Kageyama walks besides him as they head for the dressing room. They’re not usually made to wear much makeup but even so the stuff they are forced to make is incredibly obvious when they’re not under the hideous lights. Kageyama’s face is more sharply defined than is usually is, smoother and less angry.

Kei pulls off his shirt and opens the door to their shared room. It bothers him, slightly, sharing a dressing room with Kageyama, but not enough to complain. The view is nice, he supposes.

They’re in the middle of a city Kei can never remember the kanji for and it is pretty, with mostly old architecture and trees everywhere. It’s a small city, small enough that it had taken just a few days to get used to it.

 

Kei lives quietly.

His roommate is missing most of the time, and when he is forced to share the room with him, the library is just a block away. His headphones are perfect at drowning the world out and all of his classmates are lethargic, dispassionate about their courses. Yamaguchi’s calls are the noisiest things in his life; his quiet friend is so much louder now that they’re on opposite sides of the country.

Kageyama is loud too.

Kageyama doesn’t actually talk to him much. If they’re eating lunch at the same time they won’t speak to each other, even if they sit together. They don’t share any courses. The volleyball club, which Kei decided he’d join for the hell of it, is big enough that he doesn’t have to work with Kageyama.

But still.

Kageyama’s very presence is loud, his build and his eyes and the way he holds himself. Kei thinks he’s only started noticing Kageyama so much because he no longer has his decoy around (they’d been joined at the hip like Yamaguchi and he and he really does miss Yamaguchi some days) and so Kageyama’s black aura is enough to drag his attention.

Hinata had some days seemed to be composed of pure light and energy (Kei had done well in physics and drawing such ridiculous comparisons, even in his head, is kind of embarrassing) and Kageyama was something else. A shadow perhaps. An absence of light but not an absence of energy.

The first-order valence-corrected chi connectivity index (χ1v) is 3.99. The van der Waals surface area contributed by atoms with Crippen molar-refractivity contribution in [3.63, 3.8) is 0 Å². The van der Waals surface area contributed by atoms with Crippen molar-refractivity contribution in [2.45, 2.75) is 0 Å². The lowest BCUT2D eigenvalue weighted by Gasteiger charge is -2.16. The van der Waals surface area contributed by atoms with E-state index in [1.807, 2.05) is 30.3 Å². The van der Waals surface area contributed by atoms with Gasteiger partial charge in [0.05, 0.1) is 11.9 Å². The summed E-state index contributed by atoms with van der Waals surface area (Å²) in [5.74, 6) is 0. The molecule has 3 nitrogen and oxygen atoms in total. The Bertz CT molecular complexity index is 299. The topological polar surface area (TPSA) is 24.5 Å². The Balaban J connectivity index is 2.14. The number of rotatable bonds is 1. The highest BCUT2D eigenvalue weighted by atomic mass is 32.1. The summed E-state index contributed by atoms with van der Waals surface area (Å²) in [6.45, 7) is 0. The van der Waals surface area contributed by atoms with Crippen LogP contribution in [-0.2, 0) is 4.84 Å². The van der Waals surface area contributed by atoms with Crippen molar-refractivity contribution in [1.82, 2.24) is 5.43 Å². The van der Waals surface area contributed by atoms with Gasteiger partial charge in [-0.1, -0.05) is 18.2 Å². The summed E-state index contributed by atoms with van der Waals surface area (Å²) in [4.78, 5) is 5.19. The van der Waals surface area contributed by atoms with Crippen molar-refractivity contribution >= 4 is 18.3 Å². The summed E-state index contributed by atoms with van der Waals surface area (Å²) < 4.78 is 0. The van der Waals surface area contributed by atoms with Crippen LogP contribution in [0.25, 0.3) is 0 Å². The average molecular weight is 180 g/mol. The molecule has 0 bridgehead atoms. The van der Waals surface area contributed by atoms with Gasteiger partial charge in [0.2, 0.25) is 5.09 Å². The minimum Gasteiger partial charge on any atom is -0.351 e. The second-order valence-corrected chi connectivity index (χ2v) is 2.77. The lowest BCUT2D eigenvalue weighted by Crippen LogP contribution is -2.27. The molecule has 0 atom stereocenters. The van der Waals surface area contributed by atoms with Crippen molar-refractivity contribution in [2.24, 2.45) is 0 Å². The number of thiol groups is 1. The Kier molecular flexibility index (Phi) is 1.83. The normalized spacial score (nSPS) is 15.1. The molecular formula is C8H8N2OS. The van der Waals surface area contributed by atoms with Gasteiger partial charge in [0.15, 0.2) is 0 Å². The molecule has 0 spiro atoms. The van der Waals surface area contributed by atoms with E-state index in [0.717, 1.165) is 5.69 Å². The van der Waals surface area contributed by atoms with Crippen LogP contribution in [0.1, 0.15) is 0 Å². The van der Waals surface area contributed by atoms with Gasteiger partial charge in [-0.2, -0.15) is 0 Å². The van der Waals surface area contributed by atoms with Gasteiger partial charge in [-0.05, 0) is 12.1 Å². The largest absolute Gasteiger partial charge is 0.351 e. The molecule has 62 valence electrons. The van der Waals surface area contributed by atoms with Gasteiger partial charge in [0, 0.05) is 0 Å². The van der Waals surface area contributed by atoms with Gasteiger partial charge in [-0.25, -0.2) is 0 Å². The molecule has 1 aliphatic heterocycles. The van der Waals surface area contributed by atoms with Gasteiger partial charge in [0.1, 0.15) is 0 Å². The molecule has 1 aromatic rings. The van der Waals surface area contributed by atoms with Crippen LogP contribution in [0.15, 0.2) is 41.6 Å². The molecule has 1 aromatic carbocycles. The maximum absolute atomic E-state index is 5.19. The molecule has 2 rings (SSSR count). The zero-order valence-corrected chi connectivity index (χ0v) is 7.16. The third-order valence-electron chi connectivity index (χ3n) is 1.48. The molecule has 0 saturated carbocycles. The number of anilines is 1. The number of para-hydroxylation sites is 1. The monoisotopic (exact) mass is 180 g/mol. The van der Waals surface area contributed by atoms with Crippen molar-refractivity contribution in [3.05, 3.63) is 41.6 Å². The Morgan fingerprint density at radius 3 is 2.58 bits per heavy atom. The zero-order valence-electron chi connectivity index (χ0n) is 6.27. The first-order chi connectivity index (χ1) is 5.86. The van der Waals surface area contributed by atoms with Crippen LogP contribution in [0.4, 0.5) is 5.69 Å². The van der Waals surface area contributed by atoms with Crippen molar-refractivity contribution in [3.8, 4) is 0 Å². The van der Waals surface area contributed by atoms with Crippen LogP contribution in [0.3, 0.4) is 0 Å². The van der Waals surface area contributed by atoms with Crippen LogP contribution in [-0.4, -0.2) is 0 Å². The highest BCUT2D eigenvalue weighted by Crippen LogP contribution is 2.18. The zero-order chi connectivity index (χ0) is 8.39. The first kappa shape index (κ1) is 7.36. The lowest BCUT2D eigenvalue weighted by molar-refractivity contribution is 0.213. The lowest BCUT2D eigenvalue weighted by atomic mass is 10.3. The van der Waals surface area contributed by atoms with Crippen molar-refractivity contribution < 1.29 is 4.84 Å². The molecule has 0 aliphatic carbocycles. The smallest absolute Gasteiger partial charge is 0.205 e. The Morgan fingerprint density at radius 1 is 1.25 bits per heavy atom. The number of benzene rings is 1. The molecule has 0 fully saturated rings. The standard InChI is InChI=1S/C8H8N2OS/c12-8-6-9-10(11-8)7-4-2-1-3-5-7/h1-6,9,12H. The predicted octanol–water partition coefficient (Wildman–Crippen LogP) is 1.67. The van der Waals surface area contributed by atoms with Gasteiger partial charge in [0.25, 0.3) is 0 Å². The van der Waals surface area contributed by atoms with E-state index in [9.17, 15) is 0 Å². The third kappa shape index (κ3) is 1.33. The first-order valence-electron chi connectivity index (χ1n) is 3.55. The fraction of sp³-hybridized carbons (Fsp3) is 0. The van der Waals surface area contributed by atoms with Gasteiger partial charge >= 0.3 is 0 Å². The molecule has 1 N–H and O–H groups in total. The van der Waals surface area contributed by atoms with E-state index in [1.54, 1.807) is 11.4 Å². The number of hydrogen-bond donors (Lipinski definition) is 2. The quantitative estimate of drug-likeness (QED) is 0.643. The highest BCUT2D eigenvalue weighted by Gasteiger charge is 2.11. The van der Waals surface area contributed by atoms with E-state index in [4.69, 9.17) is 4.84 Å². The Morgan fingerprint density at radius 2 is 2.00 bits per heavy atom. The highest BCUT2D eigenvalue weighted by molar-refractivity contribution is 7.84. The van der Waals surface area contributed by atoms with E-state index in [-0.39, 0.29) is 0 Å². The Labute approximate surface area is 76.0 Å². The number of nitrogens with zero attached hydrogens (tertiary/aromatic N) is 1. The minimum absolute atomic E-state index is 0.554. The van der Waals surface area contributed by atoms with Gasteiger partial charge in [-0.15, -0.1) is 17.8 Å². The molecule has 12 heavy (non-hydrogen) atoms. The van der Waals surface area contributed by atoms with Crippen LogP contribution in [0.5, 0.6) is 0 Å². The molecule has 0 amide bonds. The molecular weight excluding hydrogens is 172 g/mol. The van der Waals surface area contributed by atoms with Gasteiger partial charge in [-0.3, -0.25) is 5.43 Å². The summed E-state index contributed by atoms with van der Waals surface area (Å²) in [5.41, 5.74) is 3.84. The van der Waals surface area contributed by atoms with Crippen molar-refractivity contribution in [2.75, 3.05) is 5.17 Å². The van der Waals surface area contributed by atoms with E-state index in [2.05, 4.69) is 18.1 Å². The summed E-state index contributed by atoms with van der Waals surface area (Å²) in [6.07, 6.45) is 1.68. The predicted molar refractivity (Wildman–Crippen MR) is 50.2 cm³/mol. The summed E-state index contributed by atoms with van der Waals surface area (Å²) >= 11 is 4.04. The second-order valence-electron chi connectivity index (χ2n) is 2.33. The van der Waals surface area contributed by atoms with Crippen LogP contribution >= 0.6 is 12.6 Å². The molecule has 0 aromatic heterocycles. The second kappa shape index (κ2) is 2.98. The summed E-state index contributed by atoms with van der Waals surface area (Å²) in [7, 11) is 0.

Kei is well aware that he has precious little of either.

 

Makeup is a painfully sticky thing to wear. Kei doesn’t understand how anyone can wear it all the time.

He lies on his back against the greenscreen and stares vacantly up at where the sky should be. He can feel Kageyama feels the same as him, hears the same bored breathing he’d heard for three years during study sessions.

His face is painted with more makeup than it usually is. Kei doesn’t think he’s grown any spots in the past week (Kei doesn’t think he’s ever had more than three spots in his life) but they’d spent extra time smearing the pale stuff onto his pale face and drawing back in his features in unnatural colours.

Kageyama hasn’t got much more makeup on than usual. He can see the line of Kageyama’s jaw less than a foot away from his eyes, tries not to stare. There’s no more makeup than there usually is on his skin. Kei wonders why that bothers him.

He knows, at least in some far corner of his mind, that how much attention he’s payed to Kageyama’s jawline isn’t the amount of attention you pay to someone you’re barely even friends with. But he’s got enough self-preservation to know that he’s not going to examine that any time soon.

He tears his eyes away from Kageyama’s skin and stares at the rafters of the studio. He’s not even sure why he agreed to this job, especially with Kageyama.

 

(Does Kageyama miss Hinata? Probably.)

 

“Tsukishima.”

Kageyama is as awkward as ever.

“What?”

“Can you help me study please?”